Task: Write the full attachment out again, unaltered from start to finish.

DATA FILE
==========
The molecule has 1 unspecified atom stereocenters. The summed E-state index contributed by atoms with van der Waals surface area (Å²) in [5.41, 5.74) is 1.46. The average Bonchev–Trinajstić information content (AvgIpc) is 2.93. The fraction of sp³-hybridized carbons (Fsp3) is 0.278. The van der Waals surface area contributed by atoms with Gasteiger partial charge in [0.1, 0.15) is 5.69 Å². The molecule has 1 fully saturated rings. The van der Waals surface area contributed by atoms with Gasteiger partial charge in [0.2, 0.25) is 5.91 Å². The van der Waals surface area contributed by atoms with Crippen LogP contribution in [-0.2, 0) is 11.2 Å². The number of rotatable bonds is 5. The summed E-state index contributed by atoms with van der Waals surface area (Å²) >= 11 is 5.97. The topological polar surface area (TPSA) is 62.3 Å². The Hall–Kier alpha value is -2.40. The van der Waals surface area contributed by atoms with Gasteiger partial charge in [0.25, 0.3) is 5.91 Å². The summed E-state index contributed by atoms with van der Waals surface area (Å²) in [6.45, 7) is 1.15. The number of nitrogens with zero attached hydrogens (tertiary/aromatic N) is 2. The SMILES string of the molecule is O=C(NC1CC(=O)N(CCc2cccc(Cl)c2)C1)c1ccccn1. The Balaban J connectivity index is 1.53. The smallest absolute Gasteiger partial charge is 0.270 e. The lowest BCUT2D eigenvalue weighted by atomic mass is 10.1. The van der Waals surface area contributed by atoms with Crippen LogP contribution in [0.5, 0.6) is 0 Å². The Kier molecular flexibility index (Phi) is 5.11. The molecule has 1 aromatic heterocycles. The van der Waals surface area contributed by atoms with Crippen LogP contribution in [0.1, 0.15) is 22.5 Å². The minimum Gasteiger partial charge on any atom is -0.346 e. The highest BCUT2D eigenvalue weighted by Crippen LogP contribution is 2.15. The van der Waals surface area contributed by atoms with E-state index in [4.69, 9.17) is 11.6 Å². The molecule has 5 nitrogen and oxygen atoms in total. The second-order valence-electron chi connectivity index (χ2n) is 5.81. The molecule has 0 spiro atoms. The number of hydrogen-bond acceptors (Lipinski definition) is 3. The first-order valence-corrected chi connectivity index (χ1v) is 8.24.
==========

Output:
The molecule has 1 unspecified atom stereocenters. The summed E-state index contributed by atoms with van der Waals surface area (Å²) in [5.41, 5.74) is 1.46. The average Bonchev–Trinajstić information content (AvgIpc) is 2.93. The fraction of sp³-hybridized carbons (Fsp3) is 0.278. The van der Waals surface area contributed by atoms with Gasteiger partial charge in [0.1, 0.15) is 5.69 Å². The molecule has 1 fully saturated rings. The van der Waals surface area contributed by atoms with Gasteiger partial charge in [0.2, 0.25) is 5.91 Å². The van der Waals surface area contributed by atoms with Crippen LogP contribution in [-0.2, 0) is 11.2 Å². The number of rotatable bonds is 5. The summed E-state index contributed by atoms with van der Waals surface area (Å²) >= 11 is 5.97. The topological polar surface area (TPSA) is 62.3 Å². The Hall–Kier alpha value is -2.40. The van der Waals surface area contributed by atoms with Gasteiger partial charge in [0.25, 0.3) is 5.91 Å². The summed E-state index contributed by atoms with van der Waals surface area (Å²) in [6.45, 7) is 1.15. The number of nitrogens with zero attached hydrogens (tertiary/aromatic N) is 2. The SMILES string of the molecule is O=C(NC1CC(=O)N(CCc2cccc(Cl)c2)C1)c1ccccn1. The Balaban J connectivity index is 1.53. The smallest absolute Gasteiger partial charge is 0.270 e. The lowest BCUT2D eigenvalue weighted by atomic mass is 10.1. The van der Waals surface area contributed by atoms with Crippen LogP contribution in [0.5, 0.6) is 0 Å². The Kier molecular flexibility index (Phi) is 5.11. The molecule has 1 aromatic heterocycles. The van der Waals surface area contributed by atoms with Crippen LogP contribution in [0.1, 0.15) is 22.5 Å². The minimum Gasteiger partial charge on any atom is -0.346 e. The highest BCUT2D eigenvalue weighted by Crippen LogP contribution is 2.15. The van der Waals surface area contributed by atoms with E-state index in [4.69, 9.17) is 11.6 Å². The molecule has 5 nitrogen and oxygen atoms in total. The second-order valence-electron chi connectivity index (χ2n) is 5.81. The molecule has 0 spiro atoms. The number of hydrogen-bond acceptors (Lipinski definition) is 3. The first-order valence-corrected chi connectivity index (χ1v) is 8.24.